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Single Parent Tax Changes Starting in 2017

Updated: Feb 16, 2021

Being a parent is a full-time job, especially for single parents. So naturally, there are tax implications to keep in mind when filing your 2016 income tax return in April 2017. You’re bound to have questions about your filing status and what potential deductions and tax credits you’ll qualify for, especially if this is your first time doing your taxes as a single parent. But being armed with the right knowledge can help take the stress and guesswork out of filing your taxes as a single parent. And it could help you save money, too.

Here is a list of five tax breaks single parents should be aware of and consider taking advantage of if they qualify.

File as “Head of Household” Filing as “head of household” has two benefits for single parents. First, you will pay fewer taxes overall. Second, you’ll also be able to claim a higher standard deduction. In 2017, the standard deduction for a head of household is $9,350. Generally, you qualify for “head of household” status if you were unmarried on the last day of the year, you provided more than 50 percent of the funds needed to maintain your household and your children lived with you for more than half the year. If you have any questions about whether you qualify, you should speak with a reliable tax representative in your area.

The Dependent Exemption Single parents who file as “head of household” for 2017 will be able to claim an exemption for themselves and each qualifying child. This means that for each exemption, part of your income would not be taxed. Keep in mind, though, that only one parent can claim each child as a dependent for tax purposes. Those parents who share approximately ​​equal custody will need to determine which parent will claim the dependent exemption for each child.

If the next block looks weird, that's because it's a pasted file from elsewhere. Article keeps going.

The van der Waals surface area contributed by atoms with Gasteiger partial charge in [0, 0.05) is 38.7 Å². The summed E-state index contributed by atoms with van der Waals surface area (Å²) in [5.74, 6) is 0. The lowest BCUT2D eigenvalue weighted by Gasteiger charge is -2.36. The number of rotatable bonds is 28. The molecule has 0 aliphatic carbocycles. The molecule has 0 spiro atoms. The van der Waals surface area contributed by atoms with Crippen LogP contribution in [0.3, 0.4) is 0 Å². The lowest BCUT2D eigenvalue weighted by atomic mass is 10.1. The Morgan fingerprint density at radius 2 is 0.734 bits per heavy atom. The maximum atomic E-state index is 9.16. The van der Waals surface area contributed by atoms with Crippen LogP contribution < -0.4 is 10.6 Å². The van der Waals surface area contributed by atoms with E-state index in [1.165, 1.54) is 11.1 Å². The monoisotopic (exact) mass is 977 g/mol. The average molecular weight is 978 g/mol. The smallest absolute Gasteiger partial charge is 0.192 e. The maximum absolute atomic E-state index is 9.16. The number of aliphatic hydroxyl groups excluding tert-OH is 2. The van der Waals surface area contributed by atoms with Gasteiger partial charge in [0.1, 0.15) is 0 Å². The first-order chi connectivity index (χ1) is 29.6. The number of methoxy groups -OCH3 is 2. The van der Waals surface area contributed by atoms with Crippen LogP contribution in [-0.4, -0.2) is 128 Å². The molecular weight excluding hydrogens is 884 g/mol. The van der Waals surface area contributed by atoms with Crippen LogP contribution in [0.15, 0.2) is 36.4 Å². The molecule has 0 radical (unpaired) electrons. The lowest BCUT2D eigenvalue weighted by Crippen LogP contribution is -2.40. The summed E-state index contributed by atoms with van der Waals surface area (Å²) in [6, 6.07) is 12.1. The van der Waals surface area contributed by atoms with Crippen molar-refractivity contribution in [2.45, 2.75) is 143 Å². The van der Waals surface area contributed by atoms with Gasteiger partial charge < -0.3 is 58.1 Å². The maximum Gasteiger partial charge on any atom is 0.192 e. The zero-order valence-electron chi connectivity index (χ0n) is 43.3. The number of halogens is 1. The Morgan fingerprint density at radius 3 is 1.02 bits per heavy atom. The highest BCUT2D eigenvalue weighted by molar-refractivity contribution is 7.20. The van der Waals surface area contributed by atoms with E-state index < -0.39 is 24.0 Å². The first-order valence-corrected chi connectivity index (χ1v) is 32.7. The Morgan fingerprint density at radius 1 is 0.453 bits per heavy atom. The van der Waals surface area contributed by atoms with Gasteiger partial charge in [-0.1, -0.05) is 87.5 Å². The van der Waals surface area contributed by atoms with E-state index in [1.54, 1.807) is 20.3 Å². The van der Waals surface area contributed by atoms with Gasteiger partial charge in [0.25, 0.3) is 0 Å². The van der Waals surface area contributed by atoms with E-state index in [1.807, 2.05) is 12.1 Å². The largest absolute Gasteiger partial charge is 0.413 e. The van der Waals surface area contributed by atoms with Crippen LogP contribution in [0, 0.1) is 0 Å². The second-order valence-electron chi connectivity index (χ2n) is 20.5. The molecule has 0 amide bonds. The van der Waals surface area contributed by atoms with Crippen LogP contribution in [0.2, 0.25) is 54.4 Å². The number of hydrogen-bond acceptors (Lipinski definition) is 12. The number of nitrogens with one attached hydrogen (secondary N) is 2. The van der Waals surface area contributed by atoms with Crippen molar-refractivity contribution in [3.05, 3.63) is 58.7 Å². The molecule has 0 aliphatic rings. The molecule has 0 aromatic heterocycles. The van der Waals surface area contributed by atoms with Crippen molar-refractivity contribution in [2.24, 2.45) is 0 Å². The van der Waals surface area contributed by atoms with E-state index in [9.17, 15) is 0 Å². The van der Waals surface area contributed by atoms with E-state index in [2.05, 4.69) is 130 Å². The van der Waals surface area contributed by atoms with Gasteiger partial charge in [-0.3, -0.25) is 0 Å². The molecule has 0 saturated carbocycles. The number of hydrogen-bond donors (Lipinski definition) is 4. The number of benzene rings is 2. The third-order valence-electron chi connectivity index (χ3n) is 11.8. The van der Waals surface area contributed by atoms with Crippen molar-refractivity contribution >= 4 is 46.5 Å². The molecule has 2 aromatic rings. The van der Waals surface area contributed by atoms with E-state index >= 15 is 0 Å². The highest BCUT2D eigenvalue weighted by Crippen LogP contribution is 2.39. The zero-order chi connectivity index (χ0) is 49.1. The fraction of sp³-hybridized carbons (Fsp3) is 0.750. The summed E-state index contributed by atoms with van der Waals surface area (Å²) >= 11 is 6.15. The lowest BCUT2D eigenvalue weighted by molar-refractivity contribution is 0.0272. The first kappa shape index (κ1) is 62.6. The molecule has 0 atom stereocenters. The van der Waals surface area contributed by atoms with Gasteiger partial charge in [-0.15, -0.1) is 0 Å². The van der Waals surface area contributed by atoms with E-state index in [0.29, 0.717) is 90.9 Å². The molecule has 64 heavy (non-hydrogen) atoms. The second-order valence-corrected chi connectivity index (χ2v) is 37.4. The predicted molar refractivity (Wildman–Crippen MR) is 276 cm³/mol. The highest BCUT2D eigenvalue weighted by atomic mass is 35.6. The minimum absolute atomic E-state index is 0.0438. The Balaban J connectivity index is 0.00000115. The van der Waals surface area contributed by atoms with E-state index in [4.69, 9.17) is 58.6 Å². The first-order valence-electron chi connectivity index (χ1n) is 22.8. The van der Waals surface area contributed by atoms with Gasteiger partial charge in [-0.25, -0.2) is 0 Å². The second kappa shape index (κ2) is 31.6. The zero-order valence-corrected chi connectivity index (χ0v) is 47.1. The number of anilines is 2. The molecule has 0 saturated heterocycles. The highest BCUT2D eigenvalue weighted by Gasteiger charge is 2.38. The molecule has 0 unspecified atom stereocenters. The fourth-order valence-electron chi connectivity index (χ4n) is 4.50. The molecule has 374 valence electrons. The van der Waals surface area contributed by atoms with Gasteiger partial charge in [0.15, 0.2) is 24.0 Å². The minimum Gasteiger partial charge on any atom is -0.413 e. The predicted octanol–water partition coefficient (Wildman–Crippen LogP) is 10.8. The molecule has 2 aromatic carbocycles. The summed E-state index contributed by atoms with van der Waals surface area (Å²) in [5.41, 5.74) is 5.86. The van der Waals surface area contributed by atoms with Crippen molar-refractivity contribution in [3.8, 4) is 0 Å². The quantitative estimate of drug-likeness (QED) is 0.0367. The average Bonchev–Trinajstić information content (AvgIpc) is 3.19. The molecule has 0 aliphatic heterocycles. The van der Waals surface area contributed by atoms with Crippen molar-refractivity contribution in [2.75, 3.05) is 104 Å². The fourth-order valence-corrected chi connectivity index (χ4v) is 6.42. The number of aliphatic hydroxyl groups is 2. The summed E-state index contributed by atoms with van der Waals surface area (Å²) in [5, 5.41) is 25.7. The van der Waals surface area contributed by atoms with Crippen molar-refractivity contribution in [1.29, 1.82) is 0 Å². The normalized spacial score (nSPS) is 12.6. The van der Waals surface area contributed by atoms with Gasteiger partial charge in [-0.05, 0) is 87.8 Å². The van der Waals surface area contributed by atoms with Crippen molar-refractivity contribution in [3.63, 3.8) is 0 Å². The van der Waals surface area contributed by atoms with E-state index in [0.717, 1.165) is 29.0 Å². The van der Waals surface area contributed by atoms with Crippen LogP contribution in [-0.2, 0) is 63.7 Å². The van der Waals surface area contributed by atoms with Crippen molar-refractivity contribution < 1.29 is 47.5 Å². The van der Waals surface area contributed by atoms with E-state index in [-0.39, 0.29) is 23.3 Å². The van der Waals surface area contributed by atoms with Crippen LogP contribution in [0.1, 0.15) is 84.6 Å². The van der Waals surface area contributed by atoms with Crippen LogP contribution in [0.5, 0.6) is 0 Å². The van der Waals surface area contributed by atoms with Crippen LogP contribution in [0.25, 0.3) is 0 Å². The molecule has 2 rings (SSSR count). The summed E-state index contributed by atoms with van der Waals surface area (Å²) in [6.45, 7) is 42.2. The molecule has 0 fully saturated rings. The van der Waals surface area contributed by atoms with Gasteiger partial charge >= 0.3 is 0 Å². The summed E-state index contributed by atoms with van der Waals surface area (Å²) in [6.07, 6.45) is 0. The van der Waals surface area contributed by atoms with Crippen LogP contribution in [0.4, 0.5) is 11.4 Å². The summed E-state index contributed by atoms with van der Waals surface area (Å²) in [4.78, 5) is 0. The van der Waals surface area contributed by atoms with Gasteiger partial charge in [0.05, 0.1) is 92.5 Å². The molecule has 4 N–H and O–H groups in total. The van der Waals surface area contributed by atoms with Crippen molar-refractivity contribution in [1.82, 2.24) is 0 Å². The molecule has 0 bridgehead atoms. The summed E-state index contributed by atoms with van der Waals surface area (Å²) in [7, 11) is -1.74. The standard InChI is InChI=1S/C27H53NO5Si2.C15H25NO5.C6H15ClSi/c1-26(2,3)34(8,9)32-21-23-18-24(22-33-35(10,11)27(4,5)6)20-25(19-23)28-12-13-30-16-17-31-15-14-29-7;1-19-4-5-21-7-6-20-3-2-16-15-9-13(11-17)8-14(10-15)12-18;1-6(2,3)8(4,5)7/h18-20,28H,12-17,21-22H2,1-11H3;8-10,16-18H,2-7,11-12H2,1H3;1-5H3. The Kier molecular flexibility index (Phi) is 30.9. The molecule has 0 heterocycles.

Child Tax Credit A credit is different from an exemption because, as a credit, it is subtracted from the total amount of taxes you owe, and this can add up to substantial savings. The maximum credit you can take for each child is $1,000. In order to qualify for the Child Tax Credit, the qualifying child must meet certain requirements set forth by the IRS, including being under the age of 17 on the last day of the year. Additionally, If the amount of your Child Tax Credit is more than the amount of tax you owe, you may be eligible to claim the Additional Child Tax Credit, allowing you to receive a tax refund for the unused portion of your Child Tax Credit.

Child Care Tax Credit If someone else cared for your child so that you could either work or look for work, you may be eligible for child and dependent care expenses. In order to qualify, though, your child must be have been under the age of 13 for at least part of the year. In addition, the person who was responsible for taking care of your child can not be the child’s other parent or anyone who can claim you as a dependent. Also, in order to be eligible for the child care credit, you must have actually earned an income during the year. So, that means that if you are a stay-at-home parent or are between jobs, you would not qualify to receive the child care credit when you file your taxes.

Earned Income Tax Credit

This credit was designed to help low-income and moderate-income, working families. Even if you did not earn enough money to owe taxes, you may be eligible for a refund through the Earned Income Tax Credit (EITC).​ Beginning in 2017, if you claim the EITC or Additional Child Tax Credit (ACTC) on your tax return, the IRS must hold your refund until at least February 15, even the portion not associated with EITC or ACTC, according to the IRS.

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